Most people would attach the side boards to the edge of the plywood. I attached mine to the top of the plywood because, first, I wanted the extra depth inside the drawer, and second, I would be covering the front of the drawer with another piece of wood, so you wouldn't see the edge of the plywood.

Attach all of your boards to create your drawer.

It's time to attach either the wheels or a gliding system to your drawer. Because I had them already, I used wheels that spin 360 degrees. It is easier to maneuver the drawer if your wheels will move in all directions. It's time to turn your drawer upside down and attach the wheels. I did not put the wheels out close to the edge of the drawer because I needed some clearance space for the facing board that I would attach next.

To give it a finished look, I added an old piece of fence board that I cut down to fit the front of my drawer. After sanding and cleaning the fence board, I dry-brushed it with some white chalk paint and set it aside to dry.

 Here it is before the paint.

Here it is after the paint. 

I added iron handles as a finishing touch.

Here it is under the bed, fully loaded!

A cozy place in my home office to stretch out and read, write or nap. 
Antique, true 2-inch, heart pine from "Gator House", cut for shelves and mounted with iron brackets. see Gator House post here. A small antique barn door hung on a track as my window treatment.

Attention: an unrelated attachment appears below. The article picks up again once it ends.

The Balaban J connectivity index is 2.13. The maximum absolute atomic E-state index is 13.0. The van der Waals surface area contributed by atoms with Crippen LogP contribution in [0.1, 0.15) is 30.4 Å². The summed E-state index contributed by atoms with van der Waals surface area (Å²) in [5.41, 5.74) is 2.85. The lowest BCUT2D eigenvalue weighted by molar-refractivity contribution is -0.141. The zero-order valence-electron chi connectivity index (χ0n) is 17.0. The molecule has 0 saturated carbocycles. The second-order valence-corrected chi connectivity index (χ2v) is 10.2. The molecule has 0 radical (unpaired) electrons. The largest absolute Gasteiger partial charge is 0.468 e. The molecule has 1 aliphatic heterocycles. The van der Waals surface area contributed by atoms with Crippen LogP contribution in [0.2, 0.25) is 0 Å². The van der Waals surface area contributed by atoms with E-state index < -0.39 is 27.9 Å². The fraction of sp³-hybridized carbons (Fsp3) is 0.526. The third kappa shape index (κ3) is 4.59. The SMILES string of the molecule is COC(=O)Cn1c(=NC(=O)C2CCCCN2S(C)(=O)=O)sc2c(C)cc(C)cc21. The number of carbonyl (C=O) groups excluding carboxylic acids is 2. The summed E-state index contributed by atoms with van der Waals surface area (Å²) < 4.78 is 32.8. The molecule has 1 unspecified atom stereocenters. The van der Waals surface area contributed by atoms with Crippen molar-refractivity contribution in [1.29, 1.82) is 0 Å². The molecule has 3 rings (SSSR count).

And an iron candelabra, for a touch of "girly" in this rustic office space.

 A better view of the barn door window treatment.

Need some more ideas?

Follow me on my journey
Living and Celebrating Autumn All Year!

Friday, February 12, 2016

Homemade Bed Risers and Creating Extra Storage Space

I just can't trust bed risers that are plastic! I'm afraid that they'll break, or that the frame leg will jump off the tiny lip at the top of the riser if it gets bumped too hard or there is too much weight put on it. Who likes the way they look? And the "you-pay-for-what-you-get" rule definitely applies to plastic. So here is my version of a bed riser that you can definitely live with for a long long time.

Start with solid wood blocks cut to the height that you want to add to your bed-frame. 
I'm going to add under-the-bed storage that I'll show you in my next post.
My blocks are 5" x 5" x 5". 
 I got them cut at the lumber yard and they are perfectly level. 

Before you do anything to the blocks, you need to take the plastic feet off the bed frame.

Next you need to measure the leg width of the bed frame.
Mine were 1" across.

Get out a drill bit that matches the width of your bed frame leg. I used a 1 inch "Spade" Hole saw bit. 
I have a drill press that I used, but you can use a hand drill if you need to.
You need to either tape or mark your bit, or adjust the drill press,
 to the depth that you want the bed frame leg to fit down into the wood block. 
You do this so that the leg can't just slide off the block if the bed is moved or bumped.
Mine was a full inch deep.

Find the center of the block and mark the starting point. 
Then drill the holes. 
Check each one as you finish, to make sure the depth is the same. 
You want the bed to be level.

Clean them up when you've verified they are the same.
 Make sure all of the saw dust is out of the holes and that the edges are smooth. 
Use a fine grit sand paper if needed.

Check to make sure the bed frame legs fit into the holes and that it sits level.

Here is where you can decide how you want your riser to look.